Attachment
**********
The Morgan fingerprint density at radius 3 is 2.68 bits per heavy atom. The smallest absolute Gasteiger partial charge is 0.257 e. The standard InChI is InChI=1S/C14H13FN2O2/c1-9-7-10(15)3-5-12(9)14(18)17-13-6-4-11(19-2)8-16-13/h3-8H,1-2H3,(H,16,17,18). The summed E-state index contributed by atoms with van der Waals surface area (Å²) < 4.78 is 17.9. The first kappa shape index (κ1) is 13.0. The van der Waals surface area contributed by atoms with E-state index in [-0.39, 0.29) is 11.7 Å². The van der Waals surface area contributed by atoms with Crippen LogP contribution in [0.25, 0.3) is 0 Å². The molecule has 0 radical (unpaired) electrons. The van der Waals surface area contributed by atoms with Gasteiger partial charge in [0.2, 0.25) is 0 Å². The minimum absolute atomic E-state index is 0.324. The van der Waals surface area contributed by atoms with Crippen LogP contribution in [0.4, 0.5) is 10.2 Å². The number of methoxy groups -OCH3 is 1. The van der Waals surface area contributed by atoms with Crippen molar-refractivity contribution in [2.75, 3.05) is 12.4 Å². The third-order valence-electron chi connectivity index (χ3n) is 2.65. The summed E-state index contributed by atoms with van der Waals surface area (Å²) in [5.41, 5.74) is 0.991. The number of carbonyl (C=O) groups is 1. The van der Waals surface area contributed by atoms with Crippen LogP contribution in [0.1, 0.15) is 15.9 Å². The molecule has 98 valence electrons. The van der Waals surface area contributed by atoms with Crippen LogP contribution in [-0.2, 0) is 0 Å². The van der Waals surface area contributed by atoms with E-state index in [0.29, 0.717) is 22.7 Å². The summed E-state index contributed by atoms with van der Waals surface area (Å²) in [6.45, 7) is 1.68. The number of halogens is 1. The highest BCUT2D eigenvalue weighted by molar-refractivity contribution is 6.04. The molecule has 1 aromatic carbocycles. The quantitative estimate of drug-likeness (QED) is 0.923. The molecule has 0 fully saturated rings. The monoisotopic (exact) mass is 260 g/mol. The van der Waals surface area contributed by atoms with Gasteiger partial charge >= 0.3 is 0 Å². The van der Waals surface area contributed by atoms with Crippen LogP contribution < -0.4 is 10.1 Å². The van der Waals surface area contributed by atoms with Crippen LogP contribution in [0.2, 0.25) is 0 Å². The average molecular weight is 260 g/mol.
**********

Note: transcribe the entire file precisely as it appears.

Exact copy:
The Morgan fingerprint density at radius 3 is 2.68 bits per heavy atom. The smallest absolute Gasteiger partial charge is 0.257 e. The standard InChI is InChI=1S/C14H13FN2O2/c1-9-7-10(15)3-5-12(9)14(18)17-13-6-4-11(19-2)8-16-13/h3-8H,1-2H3,(H,16,17,18). The summed E-state index contributed by atoms with van der Waals surface area (Å²) < 4.78 is 17.9. The first kappa shape index (κ1) is 13.0. The van der Waals surface area contributed by atoms with E-state index in [-0.39, 0.29) is 11.7 Å². The van der Waals surface area contributed by atoms with Crippen LogP contribution in [0.25, 0.3) is 0 Å². The molecule has 0 radical (unpaired) electrons. The van der Waals surface area contributed by atoms with Gasteiger partial charge in [0.2, 0.25) is 0 Å². The minimum absolute atomic E-state index is 0.324. The van der Waals surface area contributed by atoms with Crippen LogP contribution in [0.4, 0.5) is 10.2 Å². The number of methoxy groups -OCH3 is 1. The van der Waals surface area contributed by atoms with Crippen molar-refractivity contribution in [2.75, 3.05) is 12.4 Å². The third-order valence-electron chi connectivity index (χ3n) is 2.65. The summed E-state index contributed by atoms with van der Waals surface area (Å²) in [5.41, 5.74) is 0.991. The number of carbonyl (C=O) groups is 1. The van der Waals surface area contributed by atoms with Crippen LogP contribution in [0.1, 0.15) is 15.9 Å². The molecule has 98 valence electrons. The van der Waals surface area contributed by atoms with Crippen LogP contribution in [-0.2, 0) is 0 Å². The van der Waals surface area contributed by atoms with E-state index in [0.29, 0.717) is 22.7 Å². The summed E-state index contributed by atoms with van der Waals surface area (Å²) in [6.45, 7) is 1.68. The number of halogens is 1. The highest BCUT2D eigenvalue weighted by molar-refractivity contribution is 6.04. The molecule has 1 aromatic carbocycles. The quantitative estimate of drug-likeness (QED) is 0.923. The molecule has 0 fully saturated rings. The monoisotopic (exact) mass is 260 g/mol. The van der Waals surface area contributed by atoms with Gasteiger partial charge >= 0.3 is 0 Å². The van der Waals surface area contributed by atoms with Crippen LogP contribution < -0.4 is 10.1 Å². The van der Waals surface area contributed by atoms with Crippen LogP contribution in [0.2, 0.25) is 0 Å². The average molecular weight is 260 g/mol.